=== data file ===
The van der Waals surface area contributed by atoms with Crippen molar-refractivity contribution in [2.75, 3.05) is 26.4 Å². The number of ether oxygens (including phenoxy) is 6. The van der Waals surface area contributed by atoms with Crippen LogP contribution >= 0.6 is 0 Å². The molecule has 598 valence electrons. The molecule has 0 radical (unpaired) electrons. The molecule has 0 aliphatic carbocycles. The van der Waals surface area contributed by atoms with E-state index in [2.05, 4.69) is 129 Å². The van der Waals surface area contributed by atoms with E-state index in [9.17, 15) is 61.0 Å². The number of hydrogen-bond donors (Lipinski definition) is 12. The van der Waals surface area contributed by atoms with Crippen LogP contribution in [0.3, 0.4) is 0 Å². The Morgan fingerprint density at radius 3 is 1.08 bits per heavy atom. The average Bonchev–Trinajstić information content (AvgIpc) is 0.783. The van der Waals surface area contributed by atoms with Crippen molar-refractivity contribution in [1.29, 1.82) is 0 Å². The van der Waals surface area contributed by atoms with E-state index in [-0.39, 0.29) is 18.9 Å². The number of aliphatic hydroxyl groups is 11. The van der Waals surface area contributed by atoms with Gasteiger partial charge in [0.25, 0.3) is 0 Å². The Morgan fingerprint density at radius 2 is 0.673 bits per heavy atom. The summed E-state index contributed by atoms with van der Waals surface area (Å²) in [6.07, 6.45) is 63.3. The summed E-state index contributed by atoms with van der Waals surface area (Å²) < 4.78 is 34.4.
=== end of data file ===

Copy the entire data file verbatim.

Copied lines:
The van der Waals surface area contributed by atoms with Crippen molar-refractivity contribution in [2.75, 3.05) is 26.4 Å². The number of ether oxygens (including phenoxy) is 6. The van der Waals surface area contributed by atoms with Crippen LogP contribution >= 0.6 is 0 Å². The molecule has 598 valence electrons. The molecule has 0 radical (unpaired) electrons. The molecule has 0 aliphatic carbocycles. The van der Waals surface area contributed by atoms with E-state index in [2.05, 4.69) is 129 Å². The van der Waals surface area contributed by atoms with E-state index in [9.17, 15) is 61.0 Å². The number of hydrogen-bond donors (Lipinski definition) is 12. The van der Waals surface area contributed by atoms with Crippen LogP contribution in [0.3, 0.4) is 0 Å². The Morgan fingerprint density at radius 3 is 1.08 bits per heavy atom. The average Bonchev–Trinajstić information content (AvgIpc) is 0.783. The van der Waals surface area contributed by atoms with Crippen molar-refractivity contribution in [1.29, 1.82) is 0 Å². The van der Waals surface area contributed by atoms with E-state index in [-0.39, 0.29) is 18.9 Å². The number of aliphatic hydroxyl groups is 11. The van der Waals surface area contributed by atoms with Gasteiger partial charge in [0.25, 0.3) is 0 Å². The Morgan fingerprint density at radius 2 is 0.673 bits per heavy atom. The summed E-state index contributed by atoms with van der Waals surface area (Å²) in [6.07, 6.45) is 63.3. The summed E-state index contributed by atoms with van der Waals surface area (Å²) < 4.78 is 34.4.